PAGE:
The EU is not only seeking protection against direct use of these GIs for comparable products but is also requesting expanded protections against use including against the “misuse, imitation, or evocation” of these GIs. Evocation is considered by the Australian Department of Foreign Affairs and Trade to be a “unique[ly] EU concept that prohibits the use of terms or images that could evoke or bring to mind a protected GI, even in cases where consumers are unlikely to be confused or misled”. The Consorzio has previously been successful in protecting the term Parmesan on this basis in the EU, with the European Court of Justice finding in 2008 that “use of the name ‘Parmesan’ must be regarded as an evocation of the protected designation of origin ‘Parmigiano Reggiano’”.
There are two ways to protect GIs in Australia. The first is as a certification trade mark identifying goods originating from a specific region where a particular attribute of the goods (quality, reputation or other characteristic) is attributable to that region. Current registrations include Darjeeling, Harris Tweed and Scotch Whiskey for goods made or produced from the West Indies, India and the Outer Hebrides in Scotland and can only be applied to products that satisfy the certification rules. The second, which is limited to wine-related GIs, is under a separate legislative framework with numerous Australia and EU wine-GIs currently protected under The Register of Protected Geographical indications and Other Terms. Australia’s current GI framework protects against the false or misleading use of these registered wine-GIs such as Barossa Valley, Margaret River and Coonawarra (Australia), and Champagne and Alicante (EU) (including when used in combination with terms such as ‘kind’ or ‘style’), or registered translations of such GIs and other protected expressions and terms.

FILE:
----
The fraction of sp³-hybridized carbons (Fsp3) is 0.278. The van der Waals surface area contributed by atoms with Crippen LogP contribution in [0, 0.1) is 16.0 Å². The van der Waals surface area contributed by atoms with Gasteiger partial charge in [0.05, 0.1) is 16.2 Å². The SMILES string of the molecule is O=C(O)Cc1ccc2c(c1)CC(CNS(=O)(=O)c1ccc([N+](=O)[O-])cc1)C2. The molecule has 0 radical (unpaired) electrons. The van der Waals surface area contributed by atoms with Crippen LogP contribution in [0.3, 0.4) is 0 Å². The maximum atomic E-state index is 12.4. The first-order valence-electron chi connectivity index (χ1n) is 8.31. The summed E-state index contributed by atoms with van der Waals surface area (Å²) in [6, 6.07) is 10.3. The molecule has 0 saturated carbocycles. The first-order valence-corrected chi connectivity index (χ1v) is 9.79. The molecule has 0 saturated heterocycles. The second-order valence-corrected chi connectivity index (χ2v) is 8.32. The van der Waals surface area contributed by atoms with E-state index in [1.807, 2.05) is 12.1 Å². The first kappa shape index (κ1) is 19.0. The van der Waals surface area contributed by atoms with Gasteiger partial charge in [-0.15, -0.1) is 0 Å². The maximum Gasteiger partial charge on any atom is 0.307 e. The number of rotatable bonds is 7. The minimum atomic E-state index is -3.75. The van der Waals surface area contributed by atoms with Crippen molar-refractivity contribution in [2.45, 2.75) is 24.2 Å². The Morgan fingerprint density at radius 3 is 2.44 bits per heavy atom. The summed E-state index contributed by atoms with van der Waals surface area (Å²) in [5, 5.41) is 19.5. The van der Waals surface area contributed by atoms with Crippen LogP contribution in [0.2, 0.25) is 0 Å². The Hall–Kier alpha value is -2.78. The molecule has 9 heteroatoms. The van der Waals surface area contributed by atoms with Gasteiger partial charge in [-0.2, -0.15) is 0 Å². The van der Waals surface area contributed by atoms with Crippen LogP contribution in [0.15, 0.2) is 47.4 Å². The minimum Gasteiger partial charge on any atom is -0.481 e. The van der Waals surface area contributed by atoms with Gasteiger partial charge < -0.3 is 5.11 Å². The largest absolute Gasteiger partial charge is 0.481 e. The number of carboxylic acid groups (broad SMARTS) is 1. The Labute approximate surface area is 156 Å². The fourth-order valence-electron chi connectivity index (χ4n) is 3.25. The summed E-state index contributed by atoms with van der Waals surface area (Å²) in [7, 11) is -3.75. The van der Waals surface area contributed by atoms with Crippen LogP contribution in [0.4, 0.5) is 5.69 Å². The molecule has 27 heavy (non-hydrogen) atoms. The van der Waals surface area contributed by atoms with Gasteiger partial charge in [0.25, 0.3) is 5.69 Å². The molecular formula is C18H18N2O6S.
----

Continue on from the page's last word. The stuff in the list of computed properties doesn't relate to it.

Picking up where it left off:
If the EU is successful in the FTA negotiations, extensive reform of the current Australian framework of protections would be required to recognise and protect the extensive list of spirit and agricultural/foods GIs. This could result in terms such as ‘Parmesan’, that bring to mind certain EU GIs, becoming off-limits for use by Australian producers.
Although the Australian Government has stated that it “is open to considering the protection of geographical indications in a mutually acceptable way”, the parties are now up to round 14 of the AU/EU FTA talks and it seems unlikely that there will be any significant expansion of protection of Geographical Indications in Australia in the near future.